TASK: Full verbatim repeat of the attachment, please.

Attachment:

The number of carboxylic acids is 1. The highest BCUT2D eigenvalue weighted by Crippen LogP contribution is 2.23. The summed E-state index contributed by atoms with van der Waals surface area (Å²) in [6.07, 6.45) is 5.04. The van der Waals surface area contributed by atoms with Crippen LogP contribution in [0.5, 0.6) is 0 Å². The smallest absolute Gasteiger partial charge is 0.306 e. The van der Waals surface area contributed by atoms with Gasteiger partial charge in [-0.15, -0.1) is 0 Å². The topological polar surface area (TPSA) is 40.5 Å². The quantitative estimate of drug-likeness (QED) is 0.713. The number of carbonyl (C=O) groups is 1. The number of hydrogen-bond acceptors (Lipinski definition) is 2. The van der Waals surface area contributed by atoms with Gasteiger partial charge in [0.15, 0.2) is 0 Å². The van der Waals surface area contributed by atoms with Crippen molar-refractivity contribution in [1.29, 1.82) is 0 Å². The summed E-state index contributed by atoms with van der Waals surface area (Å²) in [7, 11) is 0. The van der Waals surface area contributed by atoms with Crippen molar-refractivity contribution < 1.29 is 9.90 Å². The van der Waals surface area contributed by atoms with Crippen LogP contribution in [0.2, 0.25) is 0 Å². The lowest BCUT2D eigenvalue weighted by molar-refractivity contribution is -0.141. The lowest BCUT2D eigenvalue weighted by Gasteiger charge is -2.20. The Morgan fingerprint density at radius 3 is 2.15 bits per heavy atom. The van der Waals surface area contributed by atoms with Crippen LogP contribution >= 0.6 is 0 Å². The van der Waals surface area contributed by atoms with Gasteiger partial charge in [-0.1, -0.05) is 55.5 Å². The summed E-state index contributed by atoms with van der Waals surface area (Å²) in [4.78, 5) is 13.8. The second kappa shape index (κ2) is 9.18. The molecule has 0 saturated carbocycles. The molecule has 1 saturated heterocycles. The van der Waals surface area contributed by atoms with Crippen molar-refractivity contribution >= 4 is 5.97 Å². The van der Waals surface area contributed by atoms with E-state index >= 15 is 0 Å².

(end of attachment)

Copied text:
The number of carboxylic acids is 1. The highest BCUT2D eigenvalue weighted by Crippen LogP contribution is 2.23. The summed E-state index contributed by atoms with van der Waals surface area (Å²) in [6.07, 6.45) is 5.04. The van der Waals surface area contributed by atoms with Crippen LogP contribution in [0.5, 0.6) is 0 Å². The smallest absolute Gasteiger partial charge is 0.306 e. The van der Waals surface area contributed by atoms with Gasteiger partial charge in [-0.15, -0.1) is 0 Å². The topological polar surface area (TPSA) is 40.5 Å². The quantitative estimate of drug-likeness (QED) is 0.713. The number of carbonyl (C=O) groups is 1. The number of hydrogen-bond acceptors (Lipinski definition) is 2. The van der Waals surface area contributed by atoms with Gasteiger partial charge in [0.15, 0.2) is 0 Å². The van der Waals surface area contributed by atoms with Crippen molar-refractivity contribution in [1.29, 1.82) is 0 Å². The summed E-state index contributed by atoms with van der Waals surface area (Å²) in [7, 11) is 0. The van der Waals surface area contributed by atoms with Crippen molar-refractivity contribution < 1.29 is 9.90 Å². The van der Waals surface area contributed by atoms with Crippen LogP contribution in [0.2, 0.25) is 0 Å². The lowest BCUT2D eigenvalue weighted by molar-refractivity contribution is -0.141. The lowest BCUT2D eigenvalue weighted by Gasteiger charge is -2.20. The Morgan fingerprint density at radius 3 is 2.15 bits per heavy atom. The van der Waals surface area contributed by atoms with Crippen LogP contribution >= 0.6 is 0 Å². The van der Waals surface area contributed by atoms with Gasteiger partial charge in [-0.1, -0.05) is 55.5 Å². The summed E-state index contributed by atoms with van der Waals surface area (Å²) in [4.78, 5) is 13.8. The second kappa shape index (κ2) is 9.18. The molecule has 0 saturated carbocycles. The molecule has 1 saturated heterocycles. The van der Waals surface area contributed by atoms with Crippen molar-refractivity contribution >= 4 is 5.97 Å². The van der Waals surface area contributed by atoms with E-state index >= 15 is 0 Å².